A portrait of love, friendship and understanding
The second of my book reviews for 2019 is Tin Man by Sarah Winman. I think the cover is brilliant.
Sarah Winman’s debut, When God was a Rabbit, was one of my favourite books of the last few years, so I was really looking forward to reading this, her third novel. It didn’t disappoint. It is, as someone said, one of the most beautiful portraits of love, friendship and understanding.
Tin Man is a reference to a character's job as a panel beater in a car factory. The book is split between the perspectives of Ellis and his childhood friend, Michael. As young men, Ellis and Michael are lovers for a brief spell. Later, Ellis marries Annie, who becomes like a hinge between the two men.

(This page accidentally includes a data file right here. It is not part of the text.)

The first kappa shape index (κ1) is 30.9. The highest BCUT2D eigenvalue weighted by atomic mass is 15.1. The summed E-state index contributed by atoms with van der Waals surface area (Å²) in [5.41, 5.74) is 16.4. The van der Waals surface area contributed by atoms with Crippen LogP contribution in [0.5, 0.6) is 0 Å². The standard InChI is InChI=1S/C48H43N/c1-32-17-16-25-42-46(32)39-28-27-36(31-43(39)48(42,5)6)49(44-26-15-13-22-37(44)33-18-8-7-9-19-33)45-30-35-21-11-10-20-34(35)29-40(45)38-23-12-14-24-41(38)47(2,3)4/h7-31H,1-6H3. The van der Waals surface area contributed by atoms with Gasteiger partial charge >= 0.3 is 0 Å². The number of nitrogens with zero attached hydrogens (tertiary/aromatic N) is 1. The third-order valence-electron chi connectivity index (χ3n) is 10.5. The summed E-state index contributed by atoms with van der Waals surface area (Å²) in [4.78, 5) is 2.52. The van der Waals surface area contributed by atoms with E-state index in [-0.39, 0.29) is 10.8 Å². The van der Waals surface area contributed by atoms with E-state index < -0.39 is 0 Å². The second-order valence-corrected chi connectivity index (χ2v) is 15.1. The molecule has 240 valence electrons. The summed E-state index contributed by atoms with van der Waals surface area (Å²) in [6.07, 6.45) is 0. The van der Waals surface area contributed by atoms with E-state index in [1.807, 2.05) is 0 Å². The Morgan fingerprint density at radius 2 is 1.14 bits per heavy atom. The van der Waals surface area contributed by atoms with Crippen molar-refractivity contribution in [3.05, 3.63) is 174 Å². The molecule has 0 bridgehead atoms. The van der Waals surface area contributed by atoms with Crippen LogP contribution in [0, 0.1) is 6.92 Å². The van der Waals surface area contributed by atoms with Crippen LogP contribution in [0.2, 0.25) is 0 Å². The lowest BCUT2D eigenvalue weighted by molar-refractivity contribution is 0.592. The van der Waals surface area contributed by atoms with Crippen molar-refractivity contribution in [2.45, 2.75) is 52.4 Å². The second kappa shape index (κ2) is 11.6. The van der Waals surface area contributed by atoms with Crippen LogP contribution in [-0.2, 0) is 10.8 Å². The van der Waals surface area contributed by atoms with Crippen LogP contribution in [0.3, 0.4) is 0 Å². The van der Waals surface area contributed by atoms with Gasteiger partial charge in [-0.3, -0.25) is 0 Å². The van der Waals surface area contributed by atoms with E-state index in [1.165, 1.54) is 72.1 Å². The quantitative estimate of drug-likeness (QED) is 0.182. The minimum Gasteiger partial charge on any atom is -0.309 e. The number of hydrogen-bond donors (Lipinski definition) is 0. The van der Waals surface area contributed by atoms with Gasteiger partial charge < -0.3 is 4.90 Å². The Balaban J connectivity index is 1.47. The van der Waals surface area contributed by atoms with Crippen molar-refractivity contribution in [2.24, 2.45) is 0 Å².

Starting in the late 60s and moving back and forth across four decades, the story is a love triangle where love, instead of jealousy, triumphs.
Some of the book’s most tender scenes are set on an AIDS ward in 1989. Conscious that AIDS is not just about gay lives, Winman paints a picture of the prejudices that existed back then. She depicts the "incredible care and humanity that young gay men were showing to each other", when many of them had been abandoned by their families.
Tin Man is compassionate and tender, touching and melancholy, but also uplifting, and I thoroughly recommend it.